Sex Offenders Told Not to Confess Their Sin

Despite the “seal of confession,” priests in the Church of England are being required to notify authorities if a penitent confesses to committing sexual abuse.  Therefore, new guidelines have the priest telling the penitent beforehand not to confess anything that the priest might have to reveal!

Some churches practice confession and absolution, in which an individual with a troubled conscience confesses his or her sins privately to a minister, who then offers counsel and communicates Christ’s forgiveness.  Though they have different theological understandings of this practice, Catholics, Orthodox, Lutherans, and Anglicans all do this.  And their ministers take strict vows at their ordination never to reveal the sins that have been confessed.  Even ministers in other churches, who do not have this practice, hold to rigorous standards of confidentiality in their exercise of pastoral care.

The law usually recognizes the pastoral obligation of confidentiality.  Thus, pastors are not required to testify as witnesses against someone whom they have counseled or whose confession they have heard.

See Alfred Hitchcock’s movie I Confess, in which a priest hears the confession of a murderer, only to be framed for that murder himself–but he never violates the seal of confession!  Other movies and TV shows have also used this device.  Now the normal practice if a penitent confesses a crime is that the pastor counsels the person to turn himself in, to the point of denying him absolution if he does not.  True repentance is marked by accepting the punishment that is due for the transgression.

At any rate, due to the appalling way some churches have covered up sexual abuse, including by ministers themselves, some countries, such as Australia and Ireland, are changing the law to require that priests inform authorities whenever they learn about sexual mistreatment, including from the confessional.  And the Church of England is working out changes to the millennia-old practice of the seal of confession.

But consider this guideline, not only from a theological perspective and from a pastoral care perspective, but from a logical perspective.

From Olivia Rudgard, in the London Telegraph, Christians told not to confess sex abuse secrets to Church of England clergy because they will tell the police:

Christians have been told not to confess sex abuse secrets to Church of England clergy because they will tell the police.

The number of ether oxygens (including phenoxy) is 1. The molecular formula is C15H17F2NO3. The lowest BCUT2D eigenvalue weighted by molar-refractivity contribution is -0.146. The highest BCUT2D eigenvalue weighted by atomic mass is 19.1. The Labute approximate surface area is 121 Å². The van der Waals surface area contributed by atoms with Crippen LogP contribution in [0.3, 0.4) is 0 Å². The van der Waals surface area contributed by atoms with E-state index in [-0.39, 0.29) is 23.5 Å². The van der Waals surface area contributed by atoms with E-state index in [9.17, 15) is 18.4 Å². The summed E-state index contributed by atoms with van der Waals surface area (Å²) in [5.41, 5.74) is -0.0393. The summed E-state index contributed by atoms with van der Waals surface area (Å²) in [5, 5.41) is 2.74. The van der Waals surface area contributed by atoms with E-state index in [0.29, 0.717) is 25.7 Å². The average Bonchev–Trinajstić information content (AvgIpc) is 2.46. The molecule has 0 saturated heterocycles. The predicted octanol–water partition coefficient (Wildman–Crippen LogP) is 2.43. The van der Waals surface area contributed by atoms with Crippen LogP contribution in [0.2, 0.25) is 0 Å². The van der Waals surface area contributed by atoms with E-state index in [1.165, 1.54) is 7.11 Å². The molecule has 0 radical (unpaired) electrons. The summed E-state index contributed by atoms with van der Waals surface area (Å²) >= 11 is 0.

Guidance from the diocese of Canterbury says clergy must tell penitents that if their confession “raises a concern about the wellbeing or safeguarding”, the priest will be “duty bound” to tell the “relevant agencies”.

Church of England canon law states that information divulged during confession must be kept secret.

The issue was raised during the Independent Inquiry into Child Sexual Abuse earlier this year, amid concerns that evidence of abuse could be kept from the authorities.

The national church is currently considering the issue after a review was launched in 2014, and a working group is due to discuss in December.

Julian Hills, Diocesan Secretary, said the guidance was formulated after a case where someone told a member of the clergy about abuse during the confessional. . . .

Mr Hills said the situation could force a priest to “choose between their responsibility to protect someone from harm and the usual requirement of confidentiality”.

He insisted that the arrangement did not “abolish the seal of the confessional” but was “intended to advise the penitent not to divulge in confession something which would legally compromise the position of the priest”.

OK, there are the theological and professional issues about pastoral confidentiality.  Let’s set those aside for a moment.

There are also pastoral care considerations.  If a person is sinning by sexually abusing someone, should he be denied pastoral care?  Do Christ’s atonement and His offer of forgiveness not apply to him?  Should the sinner not be allowed to confess that particular sin and be prevented from being absolved for it?  But let’s set those questions aside for a moment also.

Let’s stipulate that, despite all of these considerations, the pastor should inform authorities if he hears the confession of an abuser.

But doesn’t advising the penitent “not to divulge in confession something which would legally compromise the position of the priest” work against the concern to root out sexual abuse?

Shouldn’t the priest want the penitent to confess any such heinous behavior, so that he could inform the authorities and so that the victim could be rescued?

Telling someone he shouldn’t confess to his sins is another way of being silent about them!

These guidelines offer the worst possible solution:  The sinner is denied the opportunity for penitence, forgiveness, and possibly a change of behavior.   The minister announces that he has given up the seal of confession.  And the abuse is hidden from the authorities and no one helps the victim!

 

Photo:  Montgomery Clift as Father Logan in I Confess, directed by Alfred Hitchcock.  From the 1953 non-copyrighted trailer.  Original uploader was Prew at English Wikipedia (Transferred from en.wikipedia to Commons.) [Public domain], via Wikimedia Commons

 

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